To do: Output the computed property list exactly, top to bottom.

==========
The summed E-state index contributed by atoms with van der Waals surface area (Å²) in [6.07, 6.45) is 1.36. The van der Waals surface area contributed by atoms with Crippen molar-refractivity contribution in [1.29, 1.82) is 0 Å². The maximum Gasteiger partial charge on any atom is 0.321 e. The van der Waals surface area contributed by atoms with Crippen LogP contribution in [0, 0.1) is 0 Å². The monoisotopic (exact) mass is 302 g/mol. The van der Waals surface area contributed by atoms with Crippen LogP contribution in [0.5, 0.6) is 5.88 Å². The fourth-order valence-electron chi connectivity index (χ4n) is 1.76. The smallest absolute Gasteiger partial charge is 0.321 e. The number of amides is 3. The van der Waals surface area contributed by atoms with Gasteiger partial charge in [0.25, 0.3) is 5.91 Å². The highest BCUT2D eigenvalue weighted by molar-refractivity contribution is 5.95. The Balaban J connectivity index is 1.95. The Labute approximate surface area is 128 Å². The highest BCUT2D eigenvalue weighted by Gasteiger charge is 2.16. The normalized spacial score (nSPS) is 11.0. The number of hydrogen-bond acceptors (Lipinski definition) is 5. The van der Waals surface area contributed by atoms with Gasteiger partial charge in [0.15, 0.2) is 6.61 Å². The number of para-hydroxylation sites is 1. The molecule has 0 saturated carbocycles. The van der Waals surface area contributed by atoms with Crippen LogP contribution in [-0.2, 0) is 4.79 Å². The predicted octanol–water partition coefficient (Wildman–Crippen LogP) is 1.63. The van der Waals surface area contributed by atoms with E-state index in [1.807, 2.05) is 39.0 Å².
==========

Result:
The summed E-state index contributed by atoms with van der Waals surface area (Å²) in [6.07, 6.45) is 1.36. The van der Waals surface area contributed by atoms with Crippen molar-refractivity contribution in [1.29, 1.82) is 0 Å². The maximum Gasteiger partial charge on any atom is 0.321 e. The van der Waals surface area contributed by atoms with Crippen LogP contribution in [0, 0.1) is 0 Å². The monoisotopic (exact) mass is 302 g/mol. The van der Waals surface area contributed by atoms with Crippen LogP contribution in [0.5, 0.6) is 5.88 Å². The fourth-order valence-electron chi connectivity index (χ4n) is 1.76. The smallest absolute Gasteiger partial charge is 0.321 e. The number of amides is 3. The van der Waals surface area contributed by atoms with Gasteiger partial charge in [0.25, 0.3) is 5.91 Å². The highest BCUT2D eigenvalue weighted by molar-refractivity contribution is 5.95. The Balaban J connectivity index is 1.95. The Labute approximate surface area is 128 Å². The highest BCUT2D eigenvalue weighted by Gasteiger charge is 2.16. The normalized spacial score (nSPS) is 11.0. The number of hydrogen-bond acceptors (Lipinski definition) is 5. The van der Waals surface area contributed by atoms with Gasteiger partial charge in [0.15, 0.2) is 6.61 Å². The number of para-hydroxylation sites is 1. The molecule has 0 saturated carbocycles. The van der Waals surface area contributed by atoms with Crippen LogP contribution in [-0.2, 0) is 4.79 Å². The predicted octanol–water partition coefficient (Wildman–Crippen LogP) is 1.63. The van der Waals surface area contributed by atoms with E-state index in [1.807, 2.05) is 39.0 Å².